Tankship Asset Price Forecasting Mysteries Explained
Marine transport advisors, McQuilling Services recently released its 2014-2018 Tanker Market Outlook that forecasts spot freight rates across eight tanker classes and 13 major trading routes. This year’s edition also includes a forecast of asset prices over the same period for newbuilding, 5-year old and 10-year old tankers in these eight tanker classes. An insight into the methodology of this forecast follows:
"This note discusses an important element of McQuilling’s forecasting process – the development of tanker supply.
Tonnage supply in the tanker shipping market today must be viewed in the context of the last 45 years of marine crude oil and petroleum transportation activity. There has been a massive shift of tonnage and cargo carrying capacity away from the larger tanker sectors and towards the smaller tanker sectors over the last generation of 25-30 years.
Focusing on the last 20 years, until very recently, tonnage supply growth had continued to be virtually stagnant in some sectors as additions and deletions have effectively cancelled each other out. For example, the combined number of vessels in the VLCC, Suezmax and Panamax sectors increased by a mere 83 units from 1991 through 2004, a compound annual growth rate of 0.57% for this 14-year period.
As some sectors were slowly modernizing by the process of “out with the old, in with the new” without demonstrating measurable absolute growth, the Aframax sector showed itself over this period to be the most preferred tonnage class of all, increasing 50% in terms of the inventory of trading vessels from 1991 through 2005, a 2.8% compounded annual growth rate.
In the years leading up to 2000, significant chronic tonnage overcapacity existed in several sectors; remnants of unbridled speculative ordering from a generation before in the 1970’s. With surplus capacity eliminated, except in extreme cases, any significant and sustained responsiveness or sensitivity in freight rates stemming from changes in demand for the better part of two decades. Since about 2001, the balance of tonnage supply and transport demand has moved closer in several sectors.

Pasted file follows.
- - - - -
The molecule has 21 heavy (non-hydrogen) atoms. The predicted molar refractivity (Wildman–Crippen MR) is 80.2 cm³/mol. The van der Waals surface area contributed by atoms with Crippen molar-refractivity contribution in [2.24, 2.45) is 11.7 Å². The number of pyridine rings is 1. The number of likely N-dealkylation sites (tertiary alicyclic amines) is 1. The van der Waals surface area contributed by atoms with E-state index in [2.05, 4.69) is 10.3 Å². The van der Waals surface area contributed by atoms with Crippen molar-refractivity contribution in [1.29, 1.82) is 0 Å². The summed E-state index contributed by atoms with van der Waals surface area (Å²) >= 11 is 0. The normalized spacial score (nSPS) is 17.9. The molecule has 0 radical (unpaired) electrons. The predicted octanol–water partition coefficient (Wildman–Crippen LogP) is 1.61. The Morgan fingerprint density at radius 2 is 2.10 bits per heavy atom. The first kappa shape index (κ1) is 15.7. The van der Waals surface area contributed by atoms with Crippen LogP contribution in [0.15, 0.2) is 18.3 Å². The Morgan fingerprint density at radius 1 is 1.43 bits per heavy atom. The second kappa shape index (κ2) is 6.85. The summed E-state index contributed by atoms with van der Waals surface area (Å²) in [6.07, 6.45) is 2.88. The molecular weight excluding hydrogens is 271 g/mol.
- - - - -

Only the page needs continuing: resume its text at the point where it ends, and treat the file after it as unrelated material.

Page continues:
However, a period of robust ordering in the 2006-2008 timeframe has again produced tonnage supply levels well in excess of demand. This was especially true for dirty tankers as illustrated below. These inventory levels are again limiting freight rate response to changes in demand.
We calculate the supply of vessels capable of meeting the transport demand for each year. The results are developed from the start-of-year tanker inventory for each year. Additions to the fleet from the delivery of newly constructed vessels are added to this inventory, while deletions during the previous year (scrappings and sales into offshore conversion projects) are deducted from the beginning inventory. The net result is the ending inventory and the average inventory for the year is just the beginning plus ending inventory divided by two. For the clean sectors, we calculate supply for product carriers and IMO 3 class vessels only (see graph on the left),
The average vessel inventory figure is adjusted downward to account for the inefficiencies of the transportation system (as discussed in Industry Note No. 5 - Tanker Market Outlook – Forecast Development). We can reflect these inefficiencies by directly reducing the average annual inventory figures by the total inefficiencies implied by these factors. "